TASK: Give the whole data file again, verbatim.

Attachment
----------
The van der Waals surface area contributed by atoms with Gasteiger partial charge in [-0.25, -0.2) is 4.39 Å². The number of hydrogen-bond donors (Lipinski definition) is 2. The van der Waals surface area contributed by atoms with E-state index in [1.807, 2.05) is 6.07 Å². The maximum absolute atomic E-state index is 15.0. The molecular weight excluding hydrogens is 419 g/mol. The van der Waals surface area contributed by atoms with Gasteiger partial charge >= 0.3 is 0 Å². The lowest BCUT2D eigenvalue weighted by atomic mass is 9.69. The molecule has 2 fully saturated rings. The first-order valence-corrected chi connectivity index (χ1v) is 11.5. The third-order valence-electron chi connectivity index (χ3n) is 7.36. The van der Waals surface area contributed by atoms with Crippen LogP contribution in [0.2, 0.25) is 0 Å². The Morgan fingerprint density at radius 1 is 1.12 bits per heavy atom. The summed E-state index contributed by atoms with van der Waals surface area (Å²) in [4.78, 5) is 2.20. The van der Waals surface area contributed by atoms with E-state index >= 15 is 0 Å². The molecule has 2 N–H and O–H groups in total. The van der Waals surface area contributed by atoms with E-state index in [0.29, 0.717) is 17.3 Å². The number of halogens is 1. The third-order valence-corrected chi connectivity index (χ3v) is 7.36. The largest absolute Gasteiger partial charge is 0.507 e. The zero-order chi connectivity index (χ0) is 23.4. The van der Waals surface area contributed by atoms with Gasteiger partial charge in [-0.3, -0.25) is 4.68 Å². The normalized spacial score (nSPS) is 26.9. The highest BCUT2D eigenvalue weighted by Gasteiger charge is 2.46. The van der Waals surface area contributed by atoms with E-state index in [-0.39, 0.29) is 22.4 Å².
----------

The van der Waals surface area contributed by atoms with Gasteiger partial charge in [-0.25, -0.2) is 4.39 Å². The number of hydrogen-bond donors (Lipinski definition) is 2. The van der Waals surface area contributed by atoms with E-state index in [1.807, 2.05) is 6.07 Å². The maximum absolute atomic E-state index is 15.0. The molecular weight excluding hydrogens is 419 g/mol. The van der Waals surface area contributed by atoms with Gasteiger partial charge >= 0.3 is 0 Å². The lowest BCUT2D eigenvalue weighted by atomic mass is 9.69. The molecule has 2 fully saturated rings. The first-order valence-corrected chi connectivity index (χ1v) is 11.5. The third-order valence-electron chi connectivity index (χ3n) is 7.36. The van der Waals surface area contributed by atoms with Crippen LogP contribution in [0.2, 0.25) is 0 Å². The Morgan fingerprint density at radius 1 is 1.12 bits per heavy atom. The summed E-state index contributed by atoms with van der Waals surface area (Å²) in [4.78, 5) is 2.20. The van der Waals surface area contributed by atoms with E-state index >= 15 is 0 Å². The molecule has 2 N–H and O–H groups in total. The van der Waals surface area contributed by atoms with E-state index in [0.29, 0.717) is 17.3 Å². The number of halogens is 1. The third-order valence-corrected chi connectivity index (χ3v) is 7.36. The largest absolute Gasteiger partial charge is 0.507 e. The zero-order chi connectivity index (χ0) is 23.4. The van der Waals surface area contributed by atoms with Gasteiger partial charge in [-0.3, -0.25) is 4.68 Å². The normalized spacial score (nSPS) is 26.9. The highest BCUT2D eigenvalue weighted by Gasteiger charge is 2.46. The van der Waals surface area contributed by atoms with E-state index in [-0.39, 0.29) is 22.4 Å².